Whitsunday DV victim charged after being shunned from home
A Bowen woman’s face was “in tatters” from severe domestic violence and was released from hospital only to suffer “further domestic violence” when she was denied entry to the place she thought she lived, a court heard.
But it was the woman who wound up facing Bowen Magistrates Court charged with her own offences after she was refused entry by her former partner’s mother.
Police prosecutor David Epstein told the court the 23-year-old woman went to the house in January where her former partner’s mother repeatedly told her she was not welcome.
The Bowen woman still entered the house and then repeatedly slammed herself into a bedroom door.
Her former boyfriend was on the other side of the door, bracing it to stop her getting inside.
Mr Epstein said the door became bowed and cracked.
The woman on Tuesday pleaded guilty to wilful damage and trespass.
Lawyer Jake Burke said the woman had been in a relationship with the man and suffered serious abuse, for which he was facing charges.
This included suffering a head injury that caused her to have seizures, a broken eye socket, broken nose and other severe injuries.
Mr Burke said the woman was discharged from hospital and then tried, while her face was “in tatters” because of the violence, to return to the place she thought she still lived.
Mr Burke told the court the woman was then the victim of “further domestic violence” when she was not able to get inside the house to get her belongings, including her bag, purse, clothes and other items.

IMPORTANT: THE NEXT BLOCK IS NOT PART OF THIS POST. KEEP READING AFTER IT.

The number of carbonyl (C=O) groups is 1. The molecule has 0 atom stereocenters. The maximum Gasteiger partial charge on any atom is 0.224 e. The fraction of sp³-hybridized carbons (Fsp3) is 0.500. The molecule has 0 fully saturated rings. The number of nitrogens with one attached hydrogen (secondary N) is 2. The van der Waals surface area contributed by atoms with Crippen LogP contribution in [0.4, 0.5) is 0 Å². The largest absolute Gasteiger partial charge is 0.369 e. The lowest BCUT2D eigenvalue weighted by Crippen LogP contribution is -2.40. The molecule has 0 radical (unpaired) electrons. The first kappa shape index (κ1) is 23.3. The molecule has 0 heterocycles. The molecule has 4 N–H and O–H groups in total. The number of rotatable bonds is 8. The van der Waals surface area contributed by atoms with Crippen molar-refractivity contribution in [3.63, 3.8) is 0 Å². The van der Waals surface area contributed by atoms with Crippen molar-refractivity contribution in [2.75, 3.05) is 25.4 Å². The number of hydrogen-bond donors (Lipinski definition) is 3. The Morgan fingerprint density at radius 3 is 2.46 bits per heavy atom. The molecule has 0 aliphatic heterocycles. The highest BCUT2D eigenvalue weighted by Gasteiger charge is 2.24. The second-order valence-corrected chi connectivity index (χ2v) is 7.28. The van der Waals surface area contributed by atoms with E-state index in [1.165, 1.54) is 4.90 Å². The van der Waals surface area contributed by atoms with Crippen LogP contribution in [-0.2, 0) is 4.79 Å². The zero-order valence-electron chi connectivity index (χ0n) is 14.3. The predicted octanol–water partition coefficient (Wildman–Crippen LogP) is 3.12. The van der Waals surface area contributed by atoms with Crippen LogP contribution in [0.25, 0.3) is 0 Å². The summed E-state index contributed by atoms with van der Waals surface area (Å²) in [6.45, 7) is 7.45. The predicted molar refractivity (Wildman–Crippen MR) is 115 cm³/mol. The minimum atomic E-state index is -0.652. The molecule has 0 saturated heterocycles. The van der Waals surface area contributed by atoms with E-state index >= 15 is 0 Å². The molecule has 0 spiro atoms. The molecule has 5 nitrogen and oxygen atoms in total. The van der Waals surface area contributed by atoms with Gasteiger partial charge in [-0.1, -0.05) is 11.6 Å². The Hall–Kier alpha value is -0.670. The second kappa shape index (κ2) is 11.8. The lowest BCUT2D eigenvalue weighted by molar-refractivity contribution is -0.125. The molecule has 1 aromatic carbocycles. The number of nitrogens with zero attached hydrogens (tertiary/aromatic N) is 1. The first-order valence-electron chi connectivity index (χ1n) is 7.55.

The court heard the house was owned by her former partner’s mother.
“My client had not met this woman (her former partner’s mother) before and did not know who she was, so it was quite a shock to see this woman at the house prohibiting her from gaining entry to somewhere she lived for such a long time,” Mr Burke said.
“In her distraught and distressed state after suffering those serious injuries she can acknowledge she made a poor decision to enter and try and claim her property forcefully.”
Mr Burke said the woman was still young and was in part-time employment.
During sentencing, Magistrate James Morton told the woman he took into account the state she was in, but said when someone said she was not allowed inside then she needed to listen.
The woman was placed on a $500 good behaviour bond for six months and ordered to pay $400 restitution.
Convictions were not recorded.
“Some people out there are not worth the headache and he is one of them,” Mr Morton said.